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Frequent Questions -- Supplemental Instruction

Note: Please refer to the Fiscal Issues Relating to Budget Reductions and Flexibility Provisions guidance letter for information on provisions that apply to all programs. The letter covers such matters as the public hearing requirement, base year funding provisions, and how funding reductions will be calculated.

For specific questions related to funding, please contact Judy Gonzalez at

Program Characteristics Prior to SBX3 4:

Unique Characteristics of Pupil Promotion and Retention (PPR)-Related and Other Supplemental Instruction Programs

(Not applicable while SBX3 4 is in effect.)

Program Description and Targeted Students

Education Code

Mandatory or Voluntary

Grade Span Served

Enrollment and Reimbursement Caps

SI for pupils recommended for retention or retained



Grades 2-9

Uncapped re: Number of students served and number of hours per student

SI for pupils identified as at risk of retention or deficient in math, reading, or written expression based on STAR scores



Grades 2-6

5% of grade span (7% if funds allow), 120 hours per student max.

SI for pupils not demonstrating sufficient progress toward passing the CAHSEE



Grades 7-12

Uncapped re: Number of students served and number of hours per student

SI in core academic subjects (for all students), (commonly referred to as "summer school")



All grades offered (K-12)

5% of grade span (10% if funds allow), 120 hours per student max.

SI for pupils who failed one or both parts of CAHSEE



Grades 10-12

Uncapped re: Number of students served and number of hours per student

Frequently Asked Questions and Responses

  1. My child was retained, but the school is not providing adequate intervention. What can I do so that my child receives adequate supplemental instruction?

The California Education Code (EC) Section 48070.5 requires that a school district's PPR policy must provide opportunities for remedial instruction for pupils at risk of or recommended for retention. Furthermore, it also requires school districts to provide "programs of direct, systematic, and intensive supplemental instruction to pupils enrolled in grades two through nine who have been recommended for retention or who have been retained" (EC sections 37252.2 and 37252.5). Inquire at the school site or at the district level, if necessary, to obtain access to the supplemental instruction that should be available to pupils under these statutes. Inform the district staff person in charge of PPR-related SI that you were not informed of, and/or your child was not provided with, this service in a timely manner.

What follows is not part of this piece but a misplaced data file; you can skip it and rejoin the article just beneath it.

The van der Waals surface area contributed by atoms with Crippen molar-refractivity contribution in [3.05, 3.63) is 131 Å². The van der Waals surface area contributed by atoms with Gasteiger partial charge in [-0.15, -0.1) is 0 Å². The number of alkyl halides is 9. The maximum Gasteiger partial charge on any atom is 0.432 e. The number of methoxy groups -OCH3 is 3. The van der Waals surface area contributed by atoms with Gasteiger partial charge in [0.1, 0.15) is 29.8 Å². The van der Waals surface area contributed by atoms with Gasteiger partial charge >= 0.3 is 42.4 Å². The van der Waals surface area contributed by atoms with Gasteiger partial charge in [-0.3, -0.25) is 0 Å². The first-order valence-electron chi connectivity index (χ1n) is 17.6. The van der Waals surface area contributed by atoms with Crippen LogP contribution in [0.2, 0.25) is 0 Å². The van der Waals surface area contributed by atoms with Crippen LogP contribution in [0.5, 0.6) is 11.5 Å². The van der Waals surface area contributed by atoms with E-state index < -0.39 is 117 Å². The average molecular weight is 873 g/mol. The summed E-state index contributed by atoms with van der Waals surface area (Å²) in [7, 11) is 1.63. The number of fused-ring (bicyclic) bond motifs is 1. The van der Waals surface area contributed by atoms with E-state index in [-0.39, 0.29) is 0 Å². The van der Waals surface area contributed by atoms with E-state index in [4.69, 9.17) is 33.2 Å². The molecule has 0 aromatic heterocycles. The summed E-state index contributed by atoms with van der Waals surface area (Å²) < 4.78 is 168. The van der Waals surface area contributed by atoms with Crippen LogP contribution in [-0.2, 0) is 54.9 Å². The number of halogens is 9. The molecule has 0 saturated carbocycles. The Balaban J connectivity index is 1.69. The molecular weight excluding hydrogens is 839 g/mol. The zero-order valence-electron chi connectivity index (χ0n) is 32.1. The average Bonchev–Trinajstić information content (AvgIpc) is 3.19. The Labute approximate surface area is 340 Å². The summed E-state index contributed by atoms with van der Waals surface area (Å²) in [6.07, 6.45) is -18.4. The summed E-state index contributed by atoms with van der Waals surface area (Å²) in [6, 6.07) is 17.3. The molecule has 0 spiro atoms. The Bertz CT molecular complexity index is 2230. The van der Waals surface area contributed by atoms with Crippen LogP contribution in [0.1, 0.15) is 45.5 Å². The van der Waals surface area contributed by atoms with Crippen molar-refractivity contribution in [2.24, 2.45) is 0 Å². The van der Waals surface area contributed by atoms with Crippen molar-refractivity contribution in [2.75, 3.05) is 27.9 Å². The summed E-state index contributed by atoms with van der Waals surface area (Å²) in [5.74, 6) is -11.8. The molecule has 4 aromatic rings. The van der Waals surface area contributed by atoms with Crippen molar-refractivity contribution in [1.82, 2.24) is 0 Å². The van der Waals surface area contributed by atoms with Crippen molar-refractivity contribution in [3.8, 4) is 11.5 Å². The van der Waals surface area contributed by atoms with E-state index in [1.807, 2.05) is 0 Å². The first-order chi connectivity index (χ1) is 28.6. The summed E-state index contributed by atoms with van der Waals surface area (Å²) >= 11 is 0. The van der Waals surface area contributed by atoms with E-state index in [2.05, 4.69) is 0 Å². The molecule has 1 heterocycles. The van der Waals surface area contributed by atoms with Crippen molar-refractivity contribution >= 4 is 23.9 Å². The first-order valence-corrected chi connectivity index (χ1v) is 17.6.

1. When are school districts required to provide supplemental instruction (SI) to a student?

School districts are required to provide SI to students a) when they are in grades two through nine and are recommended for retention or retained in grade, and b) when they are in grades seven through twelve and do not demonstrate sufficient progress toward passing the California High School Exit Exam.

  1. How long does the obligation to provide supplemental instruction to retained students last?

The obligation pertains to the school year in which a student is actually retained (i.e., the school year in which the student is repeating the same grade).

  1. What kinds of classes may be offered for the core academic "summer school" program (pursuant to Education Code Section 37253)?

"Core academic" refers to classes in the "adopted course of study" for grades one through six and for grades seven through twelve, pursuant to EC sections 51210 and 51220, respectively. These include the following areas of study

Grades 1-6 Grades 7-12



Mathematics Mathematics
Social Studies Social Studies
Science Science
Visual & performing arts Visual & performing arts
Health Foreign languages
Physical education Visual & performing arts
Career technical education
Applied arts
Physical education
Automobile driver education

Other areas of study, prescribed by the governing board, may be included in the "adopted course of study."

  1. How does Independent Study relate to the supplemental instruction programs?

Because students in Independent Study programs may have an instructional day that does not conform to the regular instructional day of the school district of attendance, the emphasis should be on providing supplemental instruction to qualifying students. That is, the SI program should supplement and not supplant, replace, or be included as part of the student's academic work under Independent Study. All other SI program requirements pertain to students in Independent Study as they do to all other students.

  1. May charter schools offer supplemental instruction programs and receive reimbursement from the state?

Yes, charter schools may offer, but are not required to offer, SI programs to qualifying students. Direct-funded charter schools are reimbursed for SI services on the same basis as school districts (i.e., as local educational agencies).

Questions: Phyllis Hallam | | 916-323-4630 
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